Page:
Wednesday, January 18, 2006

 

Lobbying Reform

Captain Ed looks at the Republican lobbying reform proposal. He notes that lobbying and contributing money to political campaigns really can't be separated and comments:
Money will flow through any system put in place, find the loopholes, and exploit them as surely as water finds the crevices in rocks and splits them over time. Politicians and lobbyists have no stake in sealing the lawmaking process off from the enormous stacks of cash that activists generate to promote their causes, no matter how just or unjust they may be. And while the quality of leadership, especially in ethical transparency, needs an upgrade for both political parties, the only real solution is to take the money and the power out of the federal government. The true problem lies with the amount of power that the federal government wields and the vast sums of money it skims off of the American consumer and economic system to fund itself. As long as that continues, there will always be lobbyists looking to redirect it to their clients, politicians willing to take a piece of the action to deliver it, and the ethicists will always be one scandal behind in preventing it.
Andrew Ferguson comments:
Lobbying thrives on government -- specifically the government's willingness to meddle in every sector of national life, multiplying the number of aggrieved citizens who either want to protect themselves or to benefit from the meddling.

It's not a coincidence that while the lobbying community roughly doubled in size, the federal government's budget grew by nearly two-thirds. Big government raises big stakes.

It's possible that smaller government would have the opposite effect. Nobody will know until it's tried. The 1995 lobbying reform was passed by a Republican majority loudly and ostentatiously committed to shrinking government's scope and power.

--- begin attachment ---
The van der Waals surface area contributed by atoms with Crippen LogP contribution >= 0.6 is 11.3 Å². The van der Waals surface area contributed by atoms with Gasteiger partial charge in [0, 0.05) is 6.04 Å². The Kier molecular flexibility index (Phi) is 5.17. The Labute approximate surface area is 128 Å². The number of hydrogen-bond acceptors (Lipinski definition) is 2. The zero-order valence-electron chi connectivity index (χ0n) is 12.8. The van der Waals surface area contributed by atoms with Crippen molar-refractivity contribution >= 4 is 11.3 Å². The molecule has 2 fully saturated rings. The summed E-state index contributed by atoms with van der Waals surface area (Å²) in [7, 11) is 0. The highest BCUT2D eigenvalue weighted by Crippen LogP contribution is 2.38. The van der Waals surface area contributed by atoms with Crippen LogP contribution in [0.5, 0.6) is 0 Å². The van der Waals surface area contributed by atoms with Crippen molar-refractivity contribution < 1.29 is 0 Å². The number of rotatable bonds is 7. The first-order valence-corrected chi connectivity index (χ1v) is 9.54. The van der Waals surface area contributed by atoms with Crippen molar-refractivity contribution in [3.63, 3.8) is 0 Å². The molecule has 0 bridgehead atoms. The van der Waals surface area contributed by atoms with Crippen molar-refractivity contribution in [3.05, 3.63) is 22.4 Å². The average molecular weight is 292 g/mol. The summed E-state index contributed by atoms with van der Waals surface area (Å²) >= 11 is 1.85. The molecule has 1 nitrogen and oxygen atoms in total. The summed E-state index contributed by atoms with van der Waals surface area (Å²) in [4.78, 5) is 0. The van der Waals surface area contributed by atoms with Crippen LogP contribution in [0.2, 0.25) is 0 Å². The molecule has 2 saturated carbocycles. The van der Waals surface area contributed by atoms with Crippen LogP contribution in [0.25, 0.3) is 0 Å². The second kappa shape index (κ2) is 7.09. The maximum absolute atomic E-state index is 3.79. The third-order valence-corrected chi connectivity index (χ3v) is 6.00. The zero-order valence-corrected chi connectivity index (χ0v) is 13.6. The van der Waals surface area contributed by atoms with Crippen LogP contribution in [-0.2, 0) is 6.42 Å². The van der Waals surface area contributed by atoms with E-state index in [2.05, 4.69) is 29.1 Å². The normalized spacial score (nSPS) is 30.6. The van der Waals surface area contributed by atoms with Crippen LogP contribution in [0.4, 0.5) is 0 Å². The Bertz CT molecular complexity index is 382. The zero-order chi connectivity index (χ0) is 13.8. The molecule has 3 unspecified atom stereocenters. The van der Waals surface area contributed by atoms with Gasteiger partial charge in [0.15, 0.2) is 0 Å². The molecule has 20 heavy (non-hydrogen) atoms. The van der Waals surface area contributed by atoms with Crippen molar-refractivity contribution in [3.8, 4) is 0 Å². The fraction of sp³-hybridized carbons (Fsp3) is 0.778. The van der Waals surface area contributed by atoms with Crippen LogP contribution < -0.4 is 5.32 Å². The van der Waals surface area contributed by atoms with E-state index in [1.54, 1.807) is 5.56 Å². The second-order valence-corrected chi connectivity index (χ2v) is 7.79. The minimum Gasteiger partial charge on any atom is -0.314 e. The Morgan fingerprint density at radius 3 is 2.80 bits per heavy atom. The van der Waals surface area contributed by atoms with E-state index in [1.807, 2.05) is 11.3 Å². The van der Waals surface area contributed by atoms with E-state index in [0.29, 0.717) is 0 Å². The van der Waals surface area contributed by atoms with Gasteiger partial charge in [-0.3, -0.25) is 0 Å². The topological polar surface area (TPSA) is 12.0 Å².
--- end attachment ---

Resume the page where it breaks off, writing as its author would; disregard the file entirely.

Do you suppose the failure of lobbying reform is a consequence -- unintended, naturally -- of the failure to make good on that much more far-reaching commitment?
(Via The Corner)

They are right. Making government smaller would cut down on opportunities for insider mischief. So would making government more transparent. Too bad Republicans can't bring themselves to implement the agenda they have campaigned on for the last 2 decades.

As sunlight really is the best disinfectant, one fanciful notion on the matter that I like to entertain is a requirement that all lobbyists be wired for sound, 24/7. Every conversation with their clients and those they seek to influence would be recorded, transcribed and published on the internet. If only this were possible.

UPDATE: Michael G. Franc lists some good reform ideas:
  • End the practice, known as earmarking, of sending taxpayer dollars to specific entities for the narrowest of purposes;

  • Reform the budget process so that the deck is no longer stacked against lawmakers who want to reduce the level of spending;

  • Sunset all federal programs so that dysfunctional programs do not live on indefinitely;

  • Revive proposals from the heady days of the Gingrich-Armey Revolution that would prevent recipients of federal largesse from lobbying Congress;

  • Breathe life into a moribund House rule that, if it were ever enforced, would require witnesses before congressional committees to reveal any and all federal funds flowing to their organizations.

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